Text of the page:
Troy Cicero
Hall of Fame Enshrinee Information
Troy Cicero
Inducted: 2009

Years at Loras:


At a time when Loras' basketball fortunes were ebbing, Troy Cicero (Class of 1984) came along to assist the Duhawks and usher in the Bob Mullen and Doug Smith-coached glory days in the early 1980s. In his four seasons, the 6-foot-2 point guard was a starter as early as his freshman season and was a playmaking sparkplug in 77 victories over four years. He was the floor general for the 1982-83 team that went 29-6, earning a berth in the NAIA national tournament.

More than two decades later, Cicero's name pops up often in the basketball record book. He is a member of the exclusive 1,000-point club (1,034) and is third in season assists (198 in 1982-83) and steals (54 in 1982-83). An all-conference selection in his junior and senior seasons, Cicero was the leader of the 1982-83 team that advanced to the ``Sweet 16'' of the NAIA before losing in the quarterfinals to Ft. Hays State (KS-third in the 32-team field). The Duhawks' 29 victories remains a school single-season record.

On the floor, the former Windsor, CT, High School standout was known -and honored - for his leadership and unselfish play. Career Loras statistics bear out his sterling performances as the guy who got the offense rolling - No. 2 all-time in career assists (339) and No. 3 (198 in 1982-83) and No. 6 (141 in 1983-84) in single-season assists. His career total is misleading, as the NCAA didn't officially keep assists until Cicero's junior year. He likely would be 600 or higher. A stellar defender, his steals during the great 1983-84 season sparked the Loras offense to 77.5 points a game - third best in history at the time. Overall, Cicero averaged nearly a ``double-double'' (double figures in points and assists) over 119 games.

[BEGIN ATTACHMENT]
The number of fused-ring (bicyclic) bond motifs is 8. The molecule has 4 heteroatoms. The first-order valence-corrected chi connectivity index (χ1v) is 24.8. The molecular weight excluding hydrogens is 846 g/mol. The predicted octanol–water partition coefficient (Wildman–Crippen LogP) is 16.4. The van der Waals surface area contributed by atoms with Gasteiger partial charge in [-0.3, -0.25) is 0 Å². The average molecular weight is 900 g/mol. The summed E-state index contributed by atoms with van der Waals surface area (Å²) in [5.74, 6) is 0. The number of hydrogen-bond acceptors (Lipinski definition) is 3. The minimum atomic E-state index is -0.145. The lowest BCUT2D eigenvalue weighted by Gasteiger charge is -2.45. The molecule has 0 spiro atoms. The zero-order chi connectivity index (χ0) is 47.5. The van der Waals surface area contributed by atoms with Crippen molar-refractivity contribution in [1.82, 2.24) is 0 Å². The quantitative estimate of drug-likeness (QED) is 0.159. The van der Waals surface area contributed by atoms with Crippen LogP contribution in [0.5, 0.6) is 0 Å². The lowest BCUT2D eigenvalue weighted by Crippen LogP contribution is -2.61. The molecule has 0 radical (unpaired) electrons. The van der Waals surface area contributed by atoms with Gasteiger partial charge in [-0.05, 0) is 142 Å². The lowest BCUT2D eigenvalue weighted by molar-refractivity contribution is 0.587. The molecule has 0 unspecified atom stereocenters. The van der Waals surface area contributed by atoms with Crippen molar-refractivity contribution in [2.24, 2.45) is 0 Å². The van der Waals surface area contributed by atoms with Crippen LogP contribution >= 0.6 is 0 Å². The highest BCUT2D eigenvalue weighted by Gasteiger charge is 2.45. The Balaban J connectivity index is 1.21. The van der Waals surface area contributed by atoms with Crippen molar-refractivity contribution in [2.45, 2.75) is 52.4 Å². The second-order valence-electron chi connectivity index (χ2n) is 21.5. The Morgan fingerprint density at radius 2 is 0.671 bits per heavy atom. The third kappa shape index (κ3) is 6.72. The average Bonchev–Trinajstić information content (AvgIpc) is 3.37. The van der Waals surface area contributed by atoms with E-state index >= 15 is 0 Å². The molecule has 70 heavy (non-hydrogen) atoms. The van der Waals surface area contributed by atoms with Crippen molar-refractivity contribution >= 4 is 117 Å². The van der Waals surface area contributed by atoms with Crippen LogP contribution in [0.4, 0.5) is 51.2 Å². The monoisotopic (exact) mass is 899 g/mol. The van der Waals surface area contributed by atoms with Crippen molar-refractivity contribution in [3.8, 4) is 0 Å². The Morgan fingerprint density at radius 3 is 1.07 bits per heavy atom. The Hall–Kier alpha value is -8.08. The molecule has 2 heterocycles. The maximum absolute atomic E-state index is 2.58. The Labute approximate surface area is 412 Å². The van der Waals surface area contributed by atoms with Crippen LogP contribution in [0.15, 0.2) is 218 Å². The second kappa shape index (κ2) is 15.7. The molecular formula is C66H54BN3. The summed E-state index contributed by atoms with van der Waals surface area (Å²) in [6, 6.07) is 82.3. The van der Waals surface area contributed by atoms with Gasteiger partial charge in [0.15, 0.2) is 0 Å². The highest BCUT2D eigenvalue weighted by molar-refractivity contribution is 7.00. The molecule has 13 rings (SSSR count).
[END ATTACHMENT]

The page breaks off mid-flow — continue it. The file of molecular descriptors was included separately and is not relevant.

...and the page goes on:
In looking back Cicero calls his Loras years ``a total blessing'' and gives a lot of credit to many in the Loras family, on and off the court, from the school president to Coaches Mullen (who recruited him) and Smith, to his academic advisor Dr. Thomas Auge and Sister Bernadine Curoe. In his freshman year, The Purgold best summed up Cicero's value to the Duhawks as the guy who ``could always be counted on to make things happen either on offense or defense.'' Cicero also coined the term ``power guard'' by using his strength and tenacity to leverage his will and skill against his opposing points guards, a revolutionary concept at the time.

Cicero was and is an accomplished leader off the court. He was founder and four-year president of the Loras Interracial Club. Today he is active in his Joliet, Illinois community as a church leader and a mentor and role model to young boys. He is president and chief skill officer of MulticulturReal Communications, Inc., a training and consulting firm that brings culture -and how it impacts work- into the training and skills for new employees. Cicero and his wife Tara have a son, Troy Jr. and a daughter, Taylor.